Greaseproof paper comes in sheets or rolls; it always used to be used for wrapping cheese, meat and other fatty food for storing in the fridge (or larder) in the days before Clingfilm. Indeed many recommend it for this purpose because it allows the meat to 'breathe' and does not impart any fat-soluble plasticisers into the product.

It is a glazed paper (27 - 45 gsm), coated to prevent grease absorption. It is similar in texture to parchment paper but it is not non-stick. Older cookery books often tell you to line baking tins with greased greaseproof paper, which may sound a little odd. The reason for greasing it is partly to help it peel off the baked cake, and partly to help it stick to the tin during the process of lining (anyone who has tried to line a tin wthout greasing it will know just how much the stuff slides around!).

Greaseproof paper can be used to wrap or cover food which is to be steamed (such as fish or chicken), or baked in the oven. It helps to keep the food moist but still allows the passage of steam.

My mother always brings another suitcase to England. Not so much these days now with the Internet and so forth and her being able to get British stuff in specialty shops: but one of the things she regularly stocked up on, and I mean stocked up on to the tune of buying tons of it at a time, was greaseproof paper.

It comes in sheets, in a waxed bag - and to some it looks like art supplies - sheets of vellum-like, waxed parchment. But it's not waxy enough to be like what Americans think of when they talk of wax paper, that's a thickly waxed substrate that has a tacky surface like a wax candle. It's soft, silky, and has a very specific crinkling sound.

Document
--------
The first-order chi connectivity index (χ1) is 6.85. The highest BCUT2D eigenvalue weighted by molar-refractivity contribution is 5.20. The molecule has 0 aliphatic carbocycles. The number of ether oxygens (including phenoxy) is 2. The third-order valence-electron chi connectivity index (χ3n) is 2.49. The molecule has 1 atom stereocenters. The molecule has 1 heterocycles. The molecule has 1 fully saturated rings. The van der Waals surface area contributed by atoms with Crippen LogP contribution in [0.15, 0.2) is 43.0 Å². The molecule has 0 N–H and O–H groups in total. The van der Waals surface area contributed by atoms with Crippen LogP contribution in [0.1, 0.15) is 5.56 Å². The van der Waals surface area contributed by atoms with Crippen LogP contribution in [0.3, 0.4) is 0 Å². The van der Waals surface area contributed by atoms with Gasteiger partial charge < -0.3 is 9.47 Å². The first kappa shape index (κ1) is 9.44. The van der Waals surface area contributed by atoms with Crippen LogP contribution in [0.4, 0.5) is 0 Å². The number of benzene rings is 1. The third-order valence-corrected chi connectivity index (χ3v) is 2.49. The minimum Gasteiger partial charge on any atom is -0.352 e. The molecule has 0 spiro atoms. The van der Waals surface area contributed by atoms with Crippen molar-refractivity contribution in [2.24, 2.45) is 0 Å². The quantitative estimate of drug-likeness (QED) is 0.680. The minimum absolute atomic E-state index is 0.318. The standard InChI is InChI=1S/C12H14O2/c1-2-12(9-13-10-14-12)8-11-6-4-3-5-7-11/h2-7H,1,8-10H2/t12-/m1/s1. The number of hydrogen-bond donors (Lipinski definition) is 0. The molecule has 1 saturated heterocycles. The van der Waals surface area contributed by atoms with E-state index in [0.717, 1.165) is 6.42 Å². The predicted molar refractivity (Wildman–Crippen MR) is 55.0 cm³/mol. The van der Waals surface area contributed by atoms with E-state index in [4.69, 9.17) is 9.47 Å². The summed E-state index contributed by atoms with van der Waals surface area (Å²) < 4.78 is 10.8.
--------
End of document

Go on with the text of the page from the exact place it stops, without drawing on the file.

Although it can be used and is preferable to use where people use Saran Wrap - and I was given it to use as tracing paper when I was a small child, a task it does admirably - its quintessentially British use is to wrap sandwiches. The American style is to use plastic sandwich bags or to weap sandwiches in a cling-film, something which imparts a plastic-y taste and really has an ugly hand-feel (oh look, I'm peeling my food out of a substance used mostly in tattoo parlors to wrap fresh, bleeding tattoos). In the UK, or at least on my few visits there, you unwrap, gloriously, out of a nice, crinkly wrap you can use a pencil on - so you know which ones are ham and cheese and which ones are pickle sandwiches and so forth. 

On my last visit out to her, I jokingly asked if I could have some greaseproof, and she obliged by handing me some from Boots back in the early 1990s. Its faded, yellowed-brown appearance in no way took away from its usage: I use it in baking and I also wrap my sandwiches in it, cut on the bias with either a cup of tea or a beer.

There's a lore that says that sandwiches taste better out of greaseproof paper, and maybe some boffin will eventually find some intruiging reaction of time + paper + bread we've not known about. But nevertheless I get a bit of a kick out of pulling out sandwiches and unwrapping them and having people ask me "what exactly IS that"? 

I'm slowly running out of the stuff and my mother is now too old to visit Blighty, so I'm going to have to find another supply. Since won't deliver it to the US, I'm going to maybe have to get another suitcase and visit England myself, getting enough greaseproof to last me a lifetime.


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